We evaluated the association of coffee and tea drinking with risk of the urinary tract cancer in Finnish men, with high coffee consumption, using data from the Alpha-Tocopherol, Beta-Carotene Cancer Prevention (ATBC) Study.
The ATBC trial conducted from 1985 to 1993 enrolled 29,133 male smokers. We used Cox proportional hazards regression models to estimate hazard ratios (HRs) and confidence intervals (CIs), using men who drank more than 0 but less than 1 cup coffee/d and tea nondrinkers as our referent group for coffee and tea analyses, respectively.
During 472,402 person-years of follow-up, 835 incident cases of bladder cancer and 366 cases of renal cell carcinoma were ascertained. For bladder cancer, we observed no association for coffee consumption (HR ≥4 vs. >0 to <1 cups/d = 1.16, 95% CI = 0.86-1.56) and a borderline statistically significant inverse association for tea consumption (HR ≥1 vs. 0 cup/d = 0.77, 95% CI = 0.58-1.00). For renal cell carcinoma, we observed no association for coffee (HR ≥4 vs. >0 to <1 cups/d = 0.85, 95% CI = 0.55-1.32) or tea consumption (HR ≥1 vs. 0 cup/d = 1.00, 95% CI = 0.68-1.46). We found no impact of coffee preparation on coffee-cancer associations.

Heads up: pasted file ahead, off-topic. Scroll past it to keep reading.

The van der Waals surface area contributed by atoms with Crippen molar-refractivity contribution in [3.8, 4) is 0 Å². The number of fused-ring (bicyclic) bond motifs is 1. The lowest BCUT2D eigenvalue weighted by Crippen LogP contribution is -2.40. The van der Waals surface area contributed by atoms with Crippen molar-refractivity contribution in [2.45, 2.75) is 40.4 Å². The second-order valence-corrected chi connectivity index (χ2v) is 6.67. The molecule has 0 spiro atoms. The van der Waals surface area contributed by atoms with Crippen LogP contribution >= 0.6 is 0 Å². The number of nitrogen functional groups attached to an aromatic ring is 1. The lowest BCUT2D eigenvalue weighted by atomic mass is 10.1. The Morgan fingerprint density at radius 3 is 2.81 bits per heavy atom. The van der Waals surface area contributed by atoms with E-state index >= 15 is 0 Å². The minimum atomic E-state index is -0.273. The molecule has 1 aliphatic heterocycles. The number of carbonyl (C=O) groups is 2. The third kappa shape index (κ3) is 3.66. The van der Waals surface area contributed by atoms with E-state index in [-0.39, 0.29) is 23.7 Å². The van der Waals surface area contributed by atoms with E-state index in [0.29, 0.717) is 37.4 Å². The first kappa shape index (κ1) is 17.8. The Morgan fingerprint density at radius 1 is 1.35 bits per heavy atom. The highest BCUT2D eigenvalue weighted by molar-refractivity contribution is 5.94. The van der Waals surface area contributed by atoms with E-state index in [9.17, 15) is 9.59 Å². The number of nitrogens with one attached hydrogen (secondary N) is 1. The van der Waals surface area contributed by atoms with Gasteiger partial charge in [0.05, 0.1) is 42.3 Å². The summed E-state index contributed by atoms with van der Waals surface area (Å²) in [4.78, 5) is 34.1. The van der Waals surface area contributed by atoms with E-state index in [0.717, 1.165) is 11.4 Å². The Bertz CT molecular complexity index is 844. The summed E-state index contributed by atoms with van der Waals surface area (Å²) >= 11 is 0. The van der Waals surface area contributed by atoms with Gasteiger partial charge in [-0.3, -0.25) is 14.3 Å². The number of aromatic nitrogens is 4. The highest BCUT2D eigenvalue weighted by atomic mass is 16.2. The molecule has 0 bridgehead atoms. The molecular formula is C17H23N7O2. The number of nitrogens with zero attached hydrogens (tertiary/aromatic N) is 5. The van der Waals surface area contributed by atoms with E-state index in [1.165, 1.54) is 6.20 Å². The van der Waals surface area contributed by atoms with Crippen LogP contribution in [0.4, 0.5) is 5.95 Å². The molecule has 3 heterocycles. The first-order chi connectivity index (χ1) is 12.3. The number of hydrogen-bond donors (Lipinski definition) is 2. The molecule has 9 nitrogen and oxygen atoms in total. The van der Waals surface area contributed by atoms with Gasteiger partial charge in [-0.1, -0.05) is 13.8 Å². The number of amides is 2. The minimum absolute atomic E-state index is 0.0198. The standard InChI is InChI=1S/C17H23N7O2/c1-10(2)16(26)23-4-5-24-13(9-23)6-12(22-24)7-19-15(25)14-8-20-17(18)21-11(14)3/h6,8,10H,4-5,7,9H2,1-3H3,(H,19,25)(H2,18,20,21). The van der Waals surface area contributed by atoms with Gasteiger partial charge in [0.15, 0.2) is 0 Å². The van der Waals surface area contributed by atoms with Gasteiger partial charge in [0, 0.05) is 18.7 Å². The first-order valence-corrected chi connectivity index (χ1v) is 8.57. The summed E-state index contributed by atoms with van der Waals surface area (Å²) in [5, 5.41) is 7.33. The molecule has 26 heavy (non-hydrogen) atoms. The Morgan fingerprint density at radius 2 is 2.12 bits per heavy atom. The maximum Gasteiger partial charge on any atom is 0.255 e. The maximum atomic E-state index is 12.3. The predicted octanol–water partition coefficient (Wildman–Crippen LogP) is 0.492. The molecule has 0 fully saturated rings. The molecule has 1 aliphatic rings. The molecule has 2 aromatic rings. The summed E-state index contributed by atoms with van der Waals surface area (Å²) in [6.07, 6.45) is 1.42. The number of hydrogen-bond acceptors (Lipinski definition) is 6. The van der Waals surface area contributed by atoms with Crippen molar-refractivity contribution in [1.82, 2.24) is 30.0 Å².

Coffee drinking was not associated with urinary tract cancers risk. Further research on tea and bladder cancer is warranted.
Annals of epidemiology. 2019 Apr 03 [Epub ahead of print]
Maryam Hashemian, Rashmi Sinha, Gwen Murphy, Stephanie J Weinstein, Linda M Liao, Neal D Freedman, Christian C Abnet, Demetrius Albanes, Erikka Loftfield
Metabolic Epidemiology Branch, Division of Cancer Epidemiology and Genetics, National Cancer Institute, National Institutes of Health, Rockville, MD; Digestive Oncology Research Center, Digestive Disease Research Institute, Tehran University of Medical Sciences, Tehran, Iran. Electronic address: ., Metabolic Epidemiology Branch, Division of Cancer Epidemiology and Genetics, National Cancer Institute, National Institutes of Health, Rockville, MD.